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Mandala is a graphical representation of the center (the Self at Jung). It can appear in dreams and visions or it can be spontaneously created as a work of art. It is present in the cultural and religious representations.

Examples of mandala can be found in all the ancient cultures. We find it in Christianity under the form of frescos with animal images representing apostles and under the form of the zodiac. The astrologic zodiac and its versions are an excellent example of mandala. Also, in the Indian spiritual practices we find fascinating representative cases of mandala, with symbols of the local pantheon.

In the yoga practices, mandala can be a support for meditation or an image that must be internalized through mental absorption. Moreover, this image organises the inner energies and forces of the practitioner and puts them in relationship with his ego-consciousness.

In the products of the unconscious we discover mandala symbols, that is, circular and quaternity figures which express wholeness, and whenever we wish to express wholeness, we employ just such figures.

History of Mandala

Through meditation and following a path of thought and action, Siddhartha Gautama, the founder of Buddhism, attained enlightenment, freeing himself from the cycle of death and rebirth. He taught this path to his followers who still practice these principles today.

As Buddhist monks traveled the Silk Road, a major trade route through Asia, they brought Buddhism to many other lands. They carried mandalas with them and brought the practice of creating these works of art to other parts of Asia. The earliest evidence of Buddhist mandala art dates to the first century B.C.E. but appeared in other regions, such as Tibet, China, and Japan by the fourth century. Although rooted in Buddhism, mandalas later became present in Hinduism, New Age Spirituality, and other religious practices.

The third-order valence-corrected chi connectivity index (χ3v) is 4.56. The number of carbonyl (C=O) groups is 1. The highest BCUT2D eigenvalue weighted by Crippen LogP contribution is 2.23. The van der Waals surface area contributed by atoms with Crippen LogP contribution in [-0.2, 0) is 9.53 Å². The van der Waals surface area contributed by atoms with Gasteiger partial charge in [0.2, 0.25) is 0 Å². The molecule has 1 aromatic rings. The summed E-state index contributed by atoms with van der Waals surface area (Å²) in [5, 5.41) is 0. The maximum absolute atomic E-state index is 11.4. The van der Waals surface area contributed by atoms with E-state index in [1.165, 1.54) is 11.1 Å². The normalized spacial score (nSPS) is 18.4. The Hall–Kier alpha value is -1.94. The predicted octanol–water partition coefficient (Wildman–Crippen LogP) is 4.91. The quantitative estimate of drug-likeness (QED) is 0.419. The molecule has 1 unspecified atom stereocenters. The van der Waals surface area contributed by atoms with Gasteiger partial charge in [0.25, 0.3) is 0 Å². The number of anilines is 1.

The mandala is an archetypal image whose occurrence is attested throughout the ages. It signifies the wholeness of the Self. This circular image represents the wholeness of the psychic ground or, to put it in mythic terms, the divinity incarnate in man.

Analytical psychology and Mandala

​Individuation is the psychic process by which one becomes himself, indivisibly, uniquely, a monad, as an expression of uniqueness and self-sufficiency at microcosmic level. It is, in Jung’s terms, the realisation of the Self .

Jung discovered this process during his confrontation with his unconscious, and especially when he was painting the first mandalas.

In our dreams, the mandala indicates the phenomenon of centering of the ego in relation with the psychic wholeness. It is part of the individuation process as described by Jung in his works.

Nowadays, modern dreams mandala can be a sophisticated electronic device: an electronic watch or a sophisticated circular machinery. Often the UFOs seen in the sky or in dreams are also mandalas.

Other mandala images can be circular fountains, parks and their radial alleys, square market places, obelisks, buildings with a circular or square shape, lakes, rivers (radial water networks).

 

In the Jungian therapy, which includes the recognition and the conscious integration of the contents of the collective unconscious, the spontaneous drawing of mandalas is required.

There are a lot of illustrations in The Red Book that testify this technique was practiced by Jung himself.

Jung on Mandala

“My mandalas were cryptograms concerning the state of the self which were presented to me anew each day. In them I saw the self – that is, my whole being…”

“The self, I thought, was like the monad which I am, and which is my world. The mandala represents this monad, and corresponds to the microcosmic nature of the psyche.”

Excerpts from Jung’s Book – Memories, Dreams and Reflections

The Red Book - Carl G. Jung’s - Philemon - Fine Art Print 25″x 32.8″ (63.5 x 83.3 cm)
The Red Book - Carl G. Jung’s - Philemon - Fine Art Print 25″x 32.8″ (63.5 x 83.3 cm)
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